10 Mar Whale You Save You?
That iconic tail flip tells such a graceful tale of majesty and mystery that could only be captured in eternity by the eyes and in the heart. Having both the camera and iPhone froze out on me right at the moment of that first sighting of a Humpback at ??? seemed like a cruel twist of fate yet that tech letdown allowed me to be totally present in that moment of awe and wonder.
Having a Humpbie swimming within 2 metres from our Zodiac near Danco island was most definitely a transcendental experience that I still couldn’t find any words (thanks to my lovely young cabin mate, Manyi, this special experience is is now immortalized as an iPhone video). And then, we sighted more and more of these Antarctic beauties as I learn about them from the expert guides – each no less breathtaking than the last. Each spray and swoosh made my heart sing – yet I feel that visceral punch every time I think of the whaling history in Antarctica which forever reminds us of the cruelty and myopia of our kind. Blue and sperm whales are so endangered as a result of this grim and not-so-smart period of human history.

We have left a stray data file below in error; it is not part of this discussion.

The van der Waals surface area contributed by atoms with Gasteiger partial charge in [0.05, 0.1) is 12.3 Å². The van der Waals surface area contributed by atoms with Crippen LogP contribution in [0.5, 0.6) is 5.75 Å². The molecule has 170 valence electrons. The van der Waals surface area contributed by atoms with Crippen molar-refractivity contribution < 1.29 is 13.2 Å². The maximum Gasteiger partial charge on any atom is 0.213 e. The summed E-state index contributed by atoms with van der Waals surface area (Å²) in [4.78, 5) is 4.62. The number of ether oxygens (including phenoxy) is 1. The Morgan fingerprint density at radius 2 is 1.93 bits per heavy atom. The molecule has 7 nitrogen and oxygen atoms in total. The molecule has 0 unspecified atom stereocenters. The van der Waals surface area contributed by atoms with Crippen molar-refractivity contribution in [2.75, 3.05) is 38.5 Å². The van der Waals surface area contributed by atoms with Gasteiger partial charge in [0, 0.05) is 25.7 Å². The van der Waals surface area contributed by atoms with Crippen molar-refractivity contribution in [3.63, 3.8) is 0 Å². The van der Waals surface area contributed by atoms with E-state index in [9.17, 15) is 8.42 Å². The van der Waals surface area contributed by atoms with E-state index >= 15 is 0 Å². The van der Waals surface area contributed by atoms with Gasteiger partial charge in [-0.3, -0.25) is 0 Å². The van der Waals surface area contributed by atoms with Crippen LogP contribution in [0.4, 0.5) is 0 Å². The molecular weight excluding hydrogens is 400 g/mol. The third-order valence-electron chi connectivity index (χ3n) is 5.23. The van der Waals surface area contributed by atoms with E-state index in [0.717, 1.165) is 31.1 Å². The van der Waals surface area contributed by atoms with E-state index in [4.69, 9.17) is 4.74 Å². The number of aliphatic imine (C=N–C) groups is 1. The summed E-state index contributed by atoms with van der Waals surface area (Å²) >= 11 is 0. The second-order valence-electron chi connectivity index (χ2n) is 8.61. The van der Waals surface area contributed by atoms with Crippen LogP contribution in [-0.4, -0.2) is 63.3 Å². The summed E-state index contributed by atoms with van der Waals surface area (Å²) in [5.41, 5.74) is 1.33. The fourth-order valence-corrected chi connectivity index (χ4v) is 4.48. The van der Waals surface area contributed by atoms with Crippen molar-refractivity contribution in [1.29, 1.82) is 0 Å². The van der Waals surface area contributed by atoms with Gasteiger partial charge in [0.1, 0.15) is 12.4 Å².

Will we look back at fossil fuels in 50-60 years’ time and think the same way – like, what were we thinking we were doing to ourselves and the planet? Whale You Save You?
Rob knows Princess Ann from England, has spoken at the UN and is the first person in history to walk to both the north and the south pole. He and Barney, his son, who also just walked to the south pole, have done what very few humans have ever done.
They have walked to the furthest possible end of the planet and yet they treat everyone they meet as if the other person was their hero or their inspiration. They remember people’s name and are genuinely happy to see them. That’s what a true leader does, look people in the eyes, be present and engage on the most candid level.
Antarctica teaches you to be humble, the scale of everything here shows us how small we are on the large scale of things. Rob and Barney both exemplify that humility and we are all learning from both Antarctica and them.